I’ve lost track of how long I’ve been browsing the web half-aimlessly. Perfect activity on a Saturday afternoon assaulted by 100-plus-degree heat. I’m looking for music events while planning for my research trip to New York next week. Myspace seems to be logical place to start as it highlights the local affiliations of musicians and music events.
This presents an curious encountering of an online-offline contradiction: regardless of how “virtual” the Internet environment is, people use this virtual social space to construct a sense of local belonging or ties. Not only that, while musicians have a permanent tie to a physical home base, many of them have a transient status of being “on tour” in regions of the US or the world.
I’ve noticed a particular pattern: many Asian American musicians, particularly those who perform in the format of an indie or rock band, are touring or have recently toured Asia. For instance, Asobi Seksu, a Brooklyn-based indie rock band fronted by Japanese American Yuki Chikudate, just finished their tour dates in Japan and Taiwan (last performance at Formoz Festival in Taiwan) in late July. Also, Johnny Hi-Fi, Taiwanese-American Eric Hsu’s Britpop-inspired indie band based out of New York, toured Taiwan, China, and Japan last September and are about to release a bilingual (English-Mandarin) album.
This makes me wonder if Asian American musicians could mobilize their Asian social connections or capital better than those non-Asian Americans. How much of the “Asian tour” has something to do with the personal connections that Asian American musicians have themselves, how much of it has to do with the ethnicity factor? Can ethnicity be translated into a form of social capital?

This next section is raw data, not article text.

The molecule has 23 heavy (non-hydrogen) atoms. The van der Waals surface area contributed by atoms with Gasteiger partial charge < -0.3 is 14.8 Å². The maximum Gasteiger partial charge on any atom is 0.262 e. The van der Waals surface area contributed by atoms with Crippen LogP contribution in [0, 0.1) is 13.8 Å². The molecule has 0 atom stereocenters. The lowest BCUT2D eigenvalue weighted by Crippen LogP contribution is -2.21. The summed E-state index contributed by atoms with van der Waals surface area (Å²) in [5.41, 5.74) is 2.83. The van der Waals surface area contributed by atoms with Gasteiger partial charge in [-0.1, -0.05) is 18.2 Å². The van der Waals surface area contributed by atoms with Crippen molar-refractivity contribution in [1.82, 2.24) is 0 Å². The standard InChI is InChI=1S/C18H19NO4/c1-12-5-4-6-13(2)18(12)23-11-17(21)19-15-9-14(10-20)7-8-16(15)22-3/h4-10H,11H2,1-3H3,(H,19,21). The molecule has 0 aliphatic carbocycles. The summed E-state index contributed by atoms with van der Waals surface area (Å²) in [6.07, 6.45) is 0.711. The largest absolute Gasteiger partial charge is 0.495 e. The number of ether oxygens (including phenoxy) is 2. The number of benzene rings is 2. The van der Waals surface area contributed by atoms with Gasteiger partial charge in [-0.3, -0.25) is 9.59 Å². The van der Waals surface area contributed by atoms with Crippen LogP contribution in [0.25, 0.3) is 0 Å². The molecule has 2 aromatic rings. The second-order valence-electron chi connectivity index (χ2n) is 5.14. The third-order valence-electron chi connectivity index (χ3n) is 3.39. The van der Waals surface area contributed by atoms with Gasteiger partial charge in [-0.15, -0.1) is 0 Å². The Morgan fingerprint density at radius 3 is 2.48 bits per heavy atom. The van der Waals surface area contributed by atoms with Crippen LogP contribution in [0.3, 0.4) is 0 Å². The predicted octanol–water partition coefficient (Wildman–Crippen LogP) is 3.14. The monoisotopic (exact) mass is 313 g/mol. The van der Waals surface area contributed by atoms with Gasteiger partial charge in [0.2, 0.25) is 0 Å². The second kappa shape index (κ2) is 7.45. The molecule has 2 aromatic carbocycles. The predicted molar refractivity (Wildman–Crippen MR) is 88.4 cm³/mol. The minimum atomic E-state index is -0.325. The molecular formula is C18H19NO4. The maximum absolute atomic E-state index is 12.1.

My speculation is not meant to discount the successful reception of American bands with Asian American members in Asia by all means. I’m sure that there are other reasons (such as a musical compatibility) for Asian listeners to dig music by Asian Americans. (Could this be the reason that Johnny Hi-Fi’s “Familiar Voices Pres…” reminds me of Taiwanese indie sound?)
My recent experiences of touring Taiwan with my band (Pinko Communoids) made me realize that without my personal connections to Taiwan, our dream of an “Asian tour” would be halted by a slew of logistical difficulties. Perhaps, with unsigned groups, the possibility of touring Asia would be augmented when a member of the group has some sort of personal or cultural connections to the country. The ability to speak the language and having distant relatives in other countries on a tour could facilitate the international communication and travel arrangement. Believe me, even with that, we still were warped into the alienating universe portrayed in Sophia Coppola’s Lost in Translation. Perhaps this is the kind of social contact that allows the identity of Asian-American and Asian-transnational to mutually reinforce each other.
If this is the case, why not? It’s not like Asians or Asian Americans dominate the music industry in either the US or the world.
This entry was originally posted on August 4, 2007 on Yellowbuzz.